The diagram illustrates how all Azure native resources in both Virtual Networks learn routes under their "Effective Routes". With Routing Intent enabled, Hub 1 and Hub 2 always send the default RFC 1918 addresses (10.0.0.0/8, 172.16.0.0/12, 192.168.0.0/16) to their peered Virtual Networks. Azure native resources in the Virtual Networks don’t learn specific routes from outside their Virtual Network. With Routing Intent enabled, all resources in the Virtual Network currently learn the default RFC 1918 address and use their regional hub firewall as the next hop. Azure VMware Solution Private Clouds communicate with each other via connection "D" to their local regional hub firewall. From there, they traverse the Virtual WAN inter-hub and undergo inspection at the cross-regional hub firewall. Additionally, Azure VMware Solution private clouds communicate with on-premises via connection "D" over their local regional hub firewall. All traffic ingressing and egressing the Virtual Networks will always transit their regional hub firewalls. For more information, see the traffic flow section.

 

The diagram illustrates traffic flows from the Azure Virtual Networks perspective.

 

dual-region-virtual-wan-without-globalreach-4.png

 

Traffic Flow Chart

 

Traffic Flow Number Source Direction Destination Traffic Inspected on Secure Virtual WAN Hub firewall?
1 Virtual Network 1 Azure VMware Solution Cloud Region 1 Yes, traffic is inspected at the Hub 1 firewall
3 Virtual Network 2 Azure VMware Solution Cloud Region 1 Yes, traffic is inspected at Hub 2 firewall then Hub firewall 1
5 Virtual Network 1 Azure VMware Solution Cloud Region 2 Yes, traffic is inspected at Hub 1 firewall then Hub firewall 2
6 Virtual Network 2 Azure VMware Solution Cloud Region 2 Yes, traffic is inspected at the Hub 2 firewall
8 Virtual Network 1 On-premises Yes, traffic is inspected at the Hub 1 firewall
9 Virtual Network 2 On-premises Yes, traffic is inspected at the Hub 2 firewall
10 Virtual Network 1 Virtual Network 2 Yes, traffic is inspected at the Hub 1 firewall then Hub 2 firewall
10 Virtual Network 2 Virtual Network 1 Yes, traffic is inspected at the Hub 2 firewall then Hub 1 firewall

 

Internet connectivity

This section focuses only on how internet connectivity is provided for Azure native resources in Virtual Networks and Azure VMware Solution Private Clouds with dual region. There are several options to provide internet connectivity to Azure VMware Solution. - see  Internet Access Concepts for Azure VMware Solution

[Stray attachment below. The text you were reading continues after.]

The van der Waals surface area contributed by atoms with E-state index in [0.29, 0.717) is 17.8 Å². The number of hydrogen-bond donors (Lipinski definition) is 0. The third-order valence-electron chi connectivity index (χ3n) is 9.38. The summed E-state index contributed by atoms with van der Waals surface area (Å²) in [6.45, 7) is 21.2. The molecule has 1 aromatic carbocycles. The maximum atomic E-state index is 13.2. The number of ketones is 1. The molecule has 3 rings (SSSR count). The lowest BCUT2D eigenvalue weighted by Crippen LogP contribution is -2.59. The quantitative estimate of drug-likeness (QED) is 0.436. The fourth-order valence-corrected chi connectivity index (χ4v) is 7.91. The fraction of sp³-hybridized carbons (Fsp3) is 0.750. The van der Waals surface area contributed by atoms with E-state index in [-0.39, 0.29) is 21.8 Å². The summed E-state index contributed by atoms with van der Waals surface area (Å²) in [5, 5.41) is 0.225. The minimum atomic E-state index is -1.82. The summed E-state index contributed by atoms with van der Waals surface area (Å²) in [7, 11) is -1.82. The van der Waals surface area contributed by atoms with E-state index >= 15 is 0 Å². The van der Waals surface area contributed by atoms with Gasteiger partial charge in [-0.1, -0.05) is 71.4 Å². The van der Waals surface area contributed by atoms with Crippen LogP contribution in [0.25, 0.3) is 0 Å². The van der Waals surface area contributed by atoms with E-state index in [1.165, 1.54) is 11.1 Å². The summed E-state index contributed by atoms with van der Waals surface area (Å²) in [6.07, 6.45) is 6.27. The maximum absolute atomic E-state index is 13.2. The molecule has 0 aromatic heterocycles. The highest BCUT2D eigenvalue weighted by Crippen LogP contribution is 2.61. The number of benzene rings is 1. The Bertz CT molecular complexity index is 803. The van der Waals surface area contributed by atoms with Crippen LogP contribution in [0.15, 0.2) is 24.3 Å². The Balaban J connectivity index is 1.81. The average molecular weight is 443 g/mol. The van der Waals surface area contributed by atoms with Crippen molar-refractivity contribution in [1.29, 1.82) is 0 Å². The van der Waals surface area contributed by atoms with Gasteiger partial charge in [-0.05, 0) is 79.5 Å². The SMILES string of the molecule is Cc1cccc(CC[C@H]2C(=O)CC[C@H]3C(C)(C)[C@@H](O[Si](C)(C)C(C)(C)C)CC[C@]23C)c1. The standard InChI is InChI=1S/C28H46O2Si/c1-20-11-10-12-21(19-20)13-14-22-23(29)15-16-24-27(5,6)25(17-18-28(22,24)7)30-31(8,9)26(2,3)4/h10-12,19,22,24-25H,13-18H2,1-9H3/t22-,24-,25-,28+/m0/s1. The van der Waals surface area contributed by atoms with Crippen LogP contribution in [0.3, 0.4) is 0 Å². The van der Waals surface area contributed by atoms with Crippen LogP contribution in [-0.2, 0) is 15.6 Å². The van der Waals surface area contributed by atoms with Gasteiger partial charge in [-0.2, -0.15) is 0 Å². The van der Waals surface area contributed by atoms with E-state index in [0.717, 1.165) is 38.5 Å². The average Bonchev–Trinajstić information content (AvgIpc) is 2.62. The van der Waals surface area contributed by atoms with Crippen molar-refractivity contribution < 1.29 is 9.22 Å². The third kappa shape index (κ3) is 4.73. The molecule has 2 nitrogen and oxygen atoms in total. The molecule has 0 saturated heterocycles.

Option 1: Internet Service hosted in Azure
Option 2: VMware Solution Managed SNAT
Option 3: Azure Public IPv4 address to NSX-T Data Center Edge

 

Although you can use all three options with Dual Region Secure Virtual WAN with Routing Intent, "Option 1: Internet Service hosted in Azure" is the best option when using Secure Virtual WAN with Routing Intent and is the option that is used to provide internet connectivity in the scenario. The reason why "Option 1" is considered the best option with Secure Virtual WAN is due to its ease of security inspection, deployment, and manageability.

 

As mentioned earlier, when you enable Routing Intent on both Secure Hubs, it advertises RFC 1918 to all directly peered Virtual Networks. However, you can also advertise a default route 0.0.0.0/0 for internet connectivity to downstream resources. With Routing Intent, you can choose to generate a default route from both hub firewalls. This default route is advertised to its directly peered Virtual Networks and to its directly connected Azure VMware Solution. This section is broken into two sections, one that explains internet connectivity from both regional Azure VMware Solution perspective and another from the Virtual Networks perspective.

 

Azure VMware Solution Internet Connectivity

When Routing Intent is enabled for internet traffic, the default behavior of the Secure Virtual WAN Hub is to not advertise the default route across ExpressRoute circuits. To ensure the default route is propagated to its directly connected Azure VMware Solution from the Azure Virtual WAN, you must enable default route propagation on your Azure VMware Solution ExpressRoute circuits - see To advertise default route 0.0.0.0/0 to endpoints. Once changes are complete, the default route 0.0.0.0/0 is then advertised via connection “D” from the hub. It’s important to note that this setting shouldn't be enabled for on-premises ExpressRoute circuits. As a best practice, it’s recommended to implement a BGP Filter on your on-premises equipment. A BGP Filter in place prevents the inadvertent learning of the default route, adds an extra layer of precaution, and ensures that on-premises internet connectivity isn't impacted.

 

Virtual Network Internet Connectivity

When you enable Routing Intent for internet access, it automatically generates a default route from both regional hubs and advertises it to their hub-peered Virtual Network connections. You'll notice under Effective Routes for the Virtual Machines’ NICs in the Virtual Network that the 0.0.0.0/0 next hop is the regional hub firewall. The default route is never advertised across regional hubs over the ‘inter-hub’ link. Therefore, Virtual Networks use their local regional hub for internet access and have no backup internet connectivity to the cross-regional hub.

 

For more information, see the traffic flow section.

 

The diagram illustrates traffic flows from the Virtual Networks and Azure VMware Solution Private Clouds perspective.

 

dual-region-virtual-wan-without-globalreach-5.png

 

Traffic Flow Chart

 

Traffic Flow Number Source Direction Destination Traffic Inspected on Secure Virtual WAN hub firewall?
11 Azure VMware Solution Cloud Region 1 Internet Yes, traffic is inspected at the Hub 1 firewall
12 Virtual Network 2 Internet Yes, traffic is inspected at the Hub 2 firewall
13 Virtual Network 1 Internet Yes, traffic is inspected at the Hub 1 firewall